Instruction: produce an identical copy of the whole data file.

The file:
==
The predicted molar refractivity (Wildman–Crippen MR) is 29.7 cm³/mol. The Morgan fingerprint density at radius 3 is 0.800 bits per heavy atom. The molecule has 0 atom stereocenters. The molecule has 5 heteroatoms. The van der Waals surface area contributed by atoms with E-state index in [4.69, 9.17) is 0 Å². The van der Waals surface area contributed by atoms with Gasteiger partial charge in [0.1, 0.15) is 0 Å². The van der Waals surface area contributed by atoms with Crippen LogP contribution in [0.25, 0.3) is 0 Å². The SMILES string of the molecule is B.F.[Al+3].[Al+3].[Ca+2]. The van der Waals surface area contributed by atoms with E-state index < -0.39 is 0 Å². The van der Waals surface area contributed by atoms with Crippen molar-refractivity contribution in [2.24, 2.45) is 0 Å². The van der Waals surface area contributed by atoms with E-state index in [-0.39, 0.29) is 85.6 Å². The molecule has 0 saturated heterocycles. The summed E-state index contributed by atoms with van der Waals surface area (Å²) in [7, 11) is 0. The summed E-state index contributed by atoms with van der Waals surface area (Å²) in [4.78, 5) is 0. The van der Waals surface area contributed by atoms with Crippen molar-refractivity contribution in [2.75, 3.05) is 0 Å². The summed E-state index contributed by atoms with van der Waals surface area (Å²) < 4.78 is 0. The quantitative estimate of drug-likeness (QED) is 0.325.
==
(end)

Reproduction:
The predicted molar refractivity (Wildman–Crippen MR) is 29.7 cm³/mol. The Morgan fingerprint density at radius 3 is 0.800 bits per heavy atom. The molecule has 0 atom stereocenters. The molecule has 5 heteroatoms. The van der Waals surface area contributed by atoms with E-state index in [4.69, 9.17) is 0 Å². The van der Waals surface area contributed by atoms with Gasteiger partial charge in [0.1, 0.15) is 0 Å². The van der Waals surface area contributed by atoms with Crippen LogP contribution in [0.25, 0.3) is 0 Å². The SMILES string of the molecule is B.F.[Al+3].[Al+3].[Ca+2]. The van der Waals surface area contributed by atoms with E-state index < -0.39 is 0 Å². The van der Waals surface area contributed by atoms with Crippen molar-refractivity contribution in [2.24, 2.45) is 0 Å². The van der Waals surface area contributed by atoms with E-state index in [-0.39, 0.29) is 85.6 Å². The molecule has 0 saturated heterocycles. The summed E-state index contributed by atoms with van der Waals surface area (Å²) in [7, 11) is 0. The summed E-state index contributed by atoms with van der Waals surface area (Å²) in [4.78, 5) is 0. The van der Waals surface area contributed by atoms with Crippen molar-refractivity contribution in [2.75, 3.05) is 0 Å². The summed E-state index contributed by atoms with van der Waals surface area (Å²) < 4.78 is 0. The quantitative estimate of drug-likeness (QED) is 0.325.